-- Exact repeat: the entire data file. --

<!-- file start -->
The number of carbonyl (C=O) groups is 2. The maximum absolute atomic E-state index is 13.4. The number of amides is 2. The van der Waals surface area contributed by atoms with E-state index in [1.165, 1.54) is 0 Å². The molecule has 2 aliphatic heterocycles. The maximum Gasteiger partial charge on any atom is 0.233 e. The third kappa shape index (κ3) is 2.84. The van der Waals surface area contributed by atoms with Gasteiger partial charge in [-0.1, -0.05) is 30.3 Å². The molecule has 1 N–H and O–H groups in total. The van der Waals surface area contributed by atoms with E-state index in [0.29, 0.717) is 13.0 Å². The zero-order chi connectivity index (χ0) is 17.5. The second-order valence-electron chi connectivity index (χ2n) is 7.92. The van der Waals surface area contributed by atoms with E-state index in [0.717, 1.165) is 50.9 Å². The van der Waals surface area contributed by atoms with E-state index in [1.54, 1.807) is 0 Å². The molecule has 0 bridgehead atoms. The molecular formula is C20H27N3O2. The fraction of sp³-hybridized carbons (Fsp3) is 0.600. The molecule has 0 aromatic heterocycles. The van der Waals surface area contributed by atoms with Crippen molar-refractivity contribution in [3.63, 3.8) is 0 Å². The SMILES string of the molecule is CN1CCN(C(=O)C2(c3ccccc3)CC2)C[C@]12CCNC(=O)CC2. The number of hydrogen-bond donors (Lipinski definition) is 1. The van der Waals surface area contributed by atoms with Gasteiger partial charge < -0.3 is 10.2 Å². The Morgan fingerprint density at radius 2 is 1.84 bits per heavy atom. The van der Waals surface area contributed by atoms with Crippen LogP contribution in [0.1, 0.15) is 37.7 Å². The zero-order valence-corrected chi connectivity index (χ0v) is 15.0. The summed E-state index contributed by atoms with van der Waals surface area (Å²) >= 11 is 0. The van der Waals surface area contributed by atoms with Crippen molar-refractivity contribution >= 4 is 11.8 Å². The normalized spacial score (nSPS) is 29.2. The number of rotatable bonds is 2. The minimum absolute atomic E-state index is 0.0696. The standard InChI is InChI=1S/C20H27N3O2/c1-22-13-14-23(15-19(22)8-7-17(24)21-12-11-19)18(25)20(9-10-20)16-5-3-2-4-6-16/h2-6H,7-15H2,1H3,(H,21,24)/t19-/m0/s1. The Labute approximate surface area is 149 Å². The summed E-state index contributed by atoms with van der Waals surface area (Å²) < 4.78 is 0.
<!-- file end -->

The number of carbonyl (C=O) groups is 2. The maximum absolute atomic E-state index is 13.4. The number of amides is 2. The van der Waals surface area contributed by atoms with E-state index in [1.165, 1.54) is 0 Å². The molecule has 2 aliphatic heterocycles. The maximum Gasteiger partial charge on any atom is 0.233 e. The third kappa shape index (κ3) is 2.84. The van der Waals surface area contributed by atoms with Gasteiger partial charge in [-0.1, -0.05) is 30.3 Å². The molecule has 1 N–H and O–H groups in total. The van der Waals surface area contributed by atoms with E-state index in [0.29, 0.717) is 13.0 Å². The zero-order chi connectivity index (χ0) is 17.5. The second-order valence-electron chi connectivity index (χ2n) is 7.92. The van der Waals surface area contributed by atoms with E-state index in [0.717, 1.165) is 50.9 Å². The van der Waals surface area contributed by atoms with E-state index in [1.54, 1.807) is 0 Å². The molecule has 0 bridgehead atoms. The molecular formula is C20H27N3O2. The fraction of sp³-hybridized carbons (Fsp3) is 0.600. The molecule has 0 aromatic heterocycles. The van der Waals surface area contributed by atoms with Crippen molar-refractivity contribution in [3.63, 3.8) is 0 Å². The SMILES string of the molecule is CN1CCN(C(=O)C2(c3ccccc3)CC2)C[C@]12CCNC(=O)CC2. The number of hydrogen-bond donors (Lipinski definition) is 1. The van der Waals surface area contributed by atoms with Gasteiger partial charge < -0.3 is 10.2 Å². The Morgan fingerprint density at radius 2 is 1.84 bits per heavy atom. The van der Waals surface area contributed by atoms with Crippen LogP contribution in [0.1, 0.15) is 37.7 Å². The zero-order valence-corrected chi connectivity index (χ0v) is 15.0. The summed E-state index contributed by atoms with van der Waals surface area (Å²) >= 11 is 0. The van der Waals surface area contributed by atoms with Crippen molar-refractivity contribution >= 4 is 11.8 Å². The normalized spacial score (nSPS) is 29.2. The number of rotatable bonds is 2. The minimum absolute atomic E-state index is 0.0696. The standard InChI is InChI=1S/C20H27N3O2/c1-22-13-14-23(15-19(22)8-7-17(24)21-12-11-19)18(25)20(9-10-20)16-5-3-2-4-6-16/h2-6H,7-15H2,1H3,(H,21,24)/t19-/m0/s1. The Labute approximate surface area is 149 Å². The summed E-state index contributed by atoms with van der Waals surface area (Å²) < 4.78 is 0.